Some interesting developments in memories:
This Nanowerk story reports results out of Alex Zettl’s group at Berkeley on a memory cell that consists of an iron nanoparticle which can be moved back and forth in a nanotube. More information on this can be found at Zettl’s site here.
This memory, like someother nanotech schemes, relies on physically moving a small piece of matter to represent the state of the bit, and can thus be both very small, thus dense memory arrays, and highly stable. Whether it’s this particular approach or not, it seems likely that nanotech will get us memories that are both very dense and of archival-quality lifetime.
This Technology Review story describes a possible super-high-density material for optical storage like a CD or DVD. It consists of gold nanorods of various sizes suspended in a clear substrate. The nanorods act as tuned optical antennae (“nantennae”) which are addressed by converging laser pulses in such a way as to allow writing different bits at the same spot with different frequencies (colors, since it’s optical) and polarizations. Writing consists of focusing lasers so as to melt the nanorods in place, changing their properties enough to be detected by a read laser.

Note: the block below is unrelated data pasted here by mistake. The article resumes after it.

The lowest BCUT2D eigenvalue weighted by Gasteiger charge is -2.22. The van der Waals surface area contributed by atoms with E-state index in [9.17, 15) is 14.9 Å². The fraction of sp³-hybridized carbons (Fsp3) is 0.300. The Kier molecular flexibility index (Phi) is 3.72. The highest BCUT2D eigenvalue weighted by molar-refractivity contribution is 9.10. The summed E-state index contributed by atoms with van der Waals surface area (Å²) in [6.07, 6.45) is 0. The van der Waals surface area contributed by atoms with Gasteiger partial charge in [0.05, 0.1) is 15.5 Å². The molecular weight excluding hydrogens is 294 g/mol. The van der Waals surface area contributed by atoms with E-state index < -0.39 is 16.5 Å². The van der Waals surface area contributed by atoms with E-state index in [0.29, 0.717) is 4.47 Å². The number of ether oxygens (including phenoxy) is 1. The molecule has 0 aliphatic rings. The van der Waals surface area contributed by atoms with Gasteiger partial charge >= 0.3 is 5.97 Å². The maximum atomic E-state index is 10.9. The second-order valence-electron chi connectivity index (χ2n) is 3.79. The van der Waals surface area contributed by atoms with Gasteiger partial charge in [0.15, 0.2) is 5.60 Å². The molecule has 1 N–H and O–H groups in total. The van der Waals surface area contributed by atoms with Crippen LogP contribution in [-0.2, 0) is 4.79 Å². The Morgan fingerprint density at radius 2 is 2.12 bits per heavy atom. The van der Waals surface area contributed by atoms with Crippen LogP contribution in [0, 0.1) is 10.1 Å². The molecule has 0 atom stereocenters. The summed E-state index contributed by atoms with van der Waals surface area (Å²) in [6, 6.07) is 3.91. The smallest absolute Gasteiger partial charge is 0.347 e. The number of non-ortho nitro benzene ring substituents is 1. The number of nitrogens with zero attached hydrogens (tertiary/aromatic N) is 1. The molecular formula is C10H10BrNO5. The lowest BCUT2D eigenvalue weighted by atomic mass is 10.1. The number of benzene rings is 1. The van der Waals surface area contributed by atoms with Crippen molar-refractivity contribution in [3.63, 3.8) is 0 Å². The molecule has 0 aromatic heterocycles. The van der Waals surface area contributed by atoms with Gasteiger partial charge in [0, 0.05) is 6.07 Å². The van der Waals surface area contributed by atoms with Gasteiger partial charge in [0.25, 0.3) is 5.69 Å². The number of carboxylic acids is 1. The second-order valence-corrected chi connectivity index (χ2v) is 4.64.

And finally, something that isn’t billed as nanotech but serves to demonstrate the fuzziness of the edges of the concept. This one is much closer to commercialization, as in 2011. It’s Unity Semiconductor’s CMOx memory, positioned as a replacement for flash. It’s the subject of this Information Week article. Like the Zettl memory, something physical is being moved: but it’s oxygen ions in a loose group:
The ions move back and forth between the conductive and insulating metal oxide layers, depending on voltage. (Go to this page for an animated slide show.) The memory is denser and faster to write than flash, the main question appears to be whether flash will catch up before 2011.